Prostitution is not work – it is a uniquely extreme form of commodification and abuse

AT THE TUC conference in September, Laura Watson from the English Collective of Prostitutes attempted to defend the idea that prostitution is simply another type of work by saying: “We’ve been told several times that it’s different to sell different parts of your body.

“So in one example, you’re selling your arms, and if you’re a sex worker, you’re selling different parts. But it’s a value judgement to say whether it’s better or worse to use different parts.”

These words misrepresent what it means to be a human being and undermine any attempt to defend our human dignity against a capitalist system which is constantly trying to turn us into commodities.

So, although prostitution does have some things in common with work — eg both involve the strange form of “consent” which is effectively forced from one party because they need the money which the other party is offering — we should not allow the prostitution industry to use this partial similarity to claim that a uniquely dehumanising activity (prostitution) can be redefined as “not ideal, but no worse than many other jobs.”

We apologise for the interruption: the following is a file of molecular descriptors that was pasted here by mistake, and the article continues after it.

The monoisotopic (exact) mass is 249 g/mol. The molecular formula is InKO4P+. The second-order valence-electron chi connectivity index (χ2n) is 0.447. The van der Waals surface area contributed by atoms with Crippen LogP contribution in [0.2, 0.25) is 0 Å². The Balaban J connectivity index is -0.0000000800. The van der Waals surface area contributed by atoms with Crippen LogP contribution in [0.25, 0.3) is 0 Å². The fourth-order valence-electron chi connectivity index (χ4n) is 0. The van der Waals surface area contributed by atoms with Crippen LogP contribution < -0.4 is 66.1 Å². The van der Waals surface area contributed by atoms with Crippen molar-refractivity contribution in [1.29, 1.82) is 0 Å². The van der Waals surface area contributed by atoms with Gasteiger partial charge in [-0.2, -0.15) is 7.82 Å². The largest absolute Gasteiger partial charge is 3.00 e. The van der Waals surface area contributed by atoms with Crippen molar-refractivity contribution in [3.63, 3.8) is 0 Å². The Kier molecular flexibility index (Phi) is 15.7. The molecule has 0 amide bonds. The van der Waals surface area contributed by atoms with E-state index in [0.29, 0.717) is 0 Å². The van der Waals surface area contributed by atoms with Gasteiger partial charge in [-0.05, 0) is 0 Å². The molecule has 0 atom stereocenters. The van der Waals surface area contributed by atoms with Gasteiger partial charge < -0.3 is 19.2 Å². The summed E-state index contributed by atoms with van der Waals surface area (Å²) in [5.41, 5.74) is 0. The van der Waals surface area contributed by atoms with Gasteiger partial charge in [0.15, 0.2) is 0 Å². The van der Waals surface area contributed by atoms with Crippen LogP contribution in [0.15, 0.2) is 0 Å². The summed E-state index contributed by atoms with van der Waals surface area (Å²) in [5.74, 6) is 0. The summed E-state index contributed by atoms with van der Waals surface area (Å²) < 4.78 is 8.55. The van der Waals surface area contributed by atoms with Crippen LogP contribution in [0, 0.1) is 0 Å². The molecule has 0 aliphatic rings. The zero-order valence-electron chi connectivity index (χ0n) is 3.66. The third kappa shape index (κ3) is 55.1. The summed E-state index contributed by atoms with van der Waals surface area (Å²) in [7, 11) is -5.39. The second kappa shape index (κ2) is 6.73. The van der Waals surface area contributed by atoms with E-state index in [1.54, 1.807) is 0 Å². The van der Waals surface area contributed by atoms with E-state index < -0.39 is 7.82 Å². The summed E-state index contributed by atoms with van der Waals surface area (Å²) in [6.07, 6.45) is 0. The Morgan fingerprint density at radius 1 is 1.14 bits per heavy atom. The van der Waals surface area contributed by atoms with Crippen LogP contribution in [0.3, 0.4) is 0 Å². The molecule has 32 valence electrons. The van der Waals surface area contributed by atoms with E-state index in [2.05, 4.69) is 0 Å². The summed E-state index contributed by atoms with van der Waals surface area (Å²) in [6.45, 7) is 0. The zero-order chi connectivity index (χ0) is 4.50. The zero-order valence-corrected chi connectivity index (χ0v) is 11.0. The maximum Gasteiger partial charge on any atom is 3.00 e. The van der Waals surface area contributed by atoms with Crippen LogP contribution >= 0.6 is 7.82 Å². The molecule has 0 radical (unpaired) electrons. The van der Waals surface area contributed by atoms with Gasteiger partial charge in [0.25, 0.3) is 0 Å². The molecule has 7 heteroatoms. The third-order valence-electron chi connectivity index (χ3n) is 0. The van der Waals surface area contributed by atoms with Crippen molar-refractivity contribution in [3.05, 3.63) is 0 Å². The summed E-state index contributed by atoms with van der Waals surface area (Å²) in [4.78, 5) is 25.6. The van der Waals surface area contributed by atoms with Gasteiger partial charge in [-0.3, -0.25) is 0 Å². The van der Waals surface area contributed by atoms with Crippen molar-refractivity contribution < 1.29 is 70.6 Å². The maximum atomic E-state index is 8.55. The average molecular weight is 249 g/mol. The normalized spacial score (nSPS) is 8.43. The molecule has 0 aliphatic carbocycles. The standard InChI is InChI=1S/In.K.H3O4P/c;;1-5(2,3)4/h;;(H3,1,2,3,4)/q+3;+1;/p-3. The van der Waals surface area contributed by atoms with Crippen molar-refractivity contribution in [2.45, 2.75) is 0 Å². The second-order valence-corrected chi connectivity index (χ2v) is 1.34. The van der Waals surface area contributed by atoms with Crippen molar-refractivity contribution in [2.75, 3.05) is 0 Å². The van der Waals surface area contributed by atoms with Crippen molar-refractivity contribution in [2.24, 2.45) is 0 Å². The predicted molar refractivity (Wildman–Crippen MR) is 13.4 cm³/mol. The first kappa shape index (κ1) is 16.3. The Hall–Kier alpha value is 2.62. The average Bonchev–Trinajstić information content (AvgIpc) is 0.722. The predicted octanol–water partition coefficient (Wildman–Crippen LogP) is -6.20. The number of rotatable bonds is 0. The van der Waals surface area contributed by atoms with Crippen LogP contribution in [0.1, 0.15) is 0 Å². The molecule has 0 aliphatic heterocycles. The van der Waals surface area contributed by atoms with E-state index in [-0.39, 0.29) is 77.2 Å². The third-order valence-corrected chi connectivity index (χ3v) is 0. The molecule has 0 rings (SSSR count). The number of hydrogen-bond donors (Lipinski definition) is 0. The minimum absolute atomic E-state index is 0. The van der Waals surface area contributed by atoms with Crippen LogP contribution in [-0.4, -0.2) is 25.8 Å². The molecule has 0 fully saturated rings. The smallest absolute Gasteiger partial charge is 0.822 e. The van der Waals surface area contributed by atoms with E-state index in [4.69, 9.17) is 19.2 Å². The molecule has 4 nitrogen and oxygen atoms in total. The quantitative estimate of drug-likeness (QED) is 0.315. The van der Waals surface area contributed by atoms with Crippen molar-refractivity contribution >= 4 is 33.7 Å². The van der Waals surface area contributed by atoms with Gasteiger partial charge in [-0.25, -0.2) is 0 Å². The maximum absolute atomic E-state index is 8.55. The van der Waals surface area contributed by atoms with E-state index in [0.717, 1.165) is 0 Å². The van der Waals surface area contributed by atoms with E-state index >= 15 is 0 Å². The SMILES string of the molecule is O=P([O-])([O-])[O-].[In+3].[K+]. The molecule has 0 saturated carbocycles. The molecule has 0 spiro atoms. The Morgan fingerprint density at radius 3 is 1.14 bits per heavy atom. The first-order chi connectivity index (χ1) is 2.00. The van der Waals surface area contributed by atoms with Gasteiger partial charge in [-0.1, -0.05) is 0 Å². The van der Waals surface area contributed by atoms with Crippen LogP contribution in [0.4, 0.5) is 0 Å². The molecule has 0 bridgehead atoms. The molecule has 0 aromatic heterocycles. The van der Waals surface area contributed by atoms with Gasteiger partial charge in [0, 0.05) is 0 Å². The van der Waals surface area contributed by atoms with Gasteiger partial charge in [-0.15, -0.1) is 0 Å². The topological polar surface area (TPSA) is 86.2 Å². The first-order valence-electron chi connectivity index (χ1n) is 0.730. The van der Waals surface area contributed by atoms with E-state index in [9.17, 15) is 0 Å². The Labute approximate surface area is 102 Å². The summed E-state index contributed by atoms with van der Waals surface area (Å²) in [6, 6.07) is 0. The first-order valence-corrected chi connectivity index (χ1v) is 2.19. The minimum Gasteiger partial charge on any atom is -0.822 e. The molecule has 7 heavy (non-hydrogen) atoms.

In essence, what we are dealing with here is the difference between someone “consenting” to be enslaved (in a relatively mild form, for most modern jobs) and “consenting” to be raped.

Let’s give the last word to Rebecca Mott, a survivor of prostitution: “Prostitution could be a bit like cleaning toilets — if you had to clean that toilet with your tongue.”

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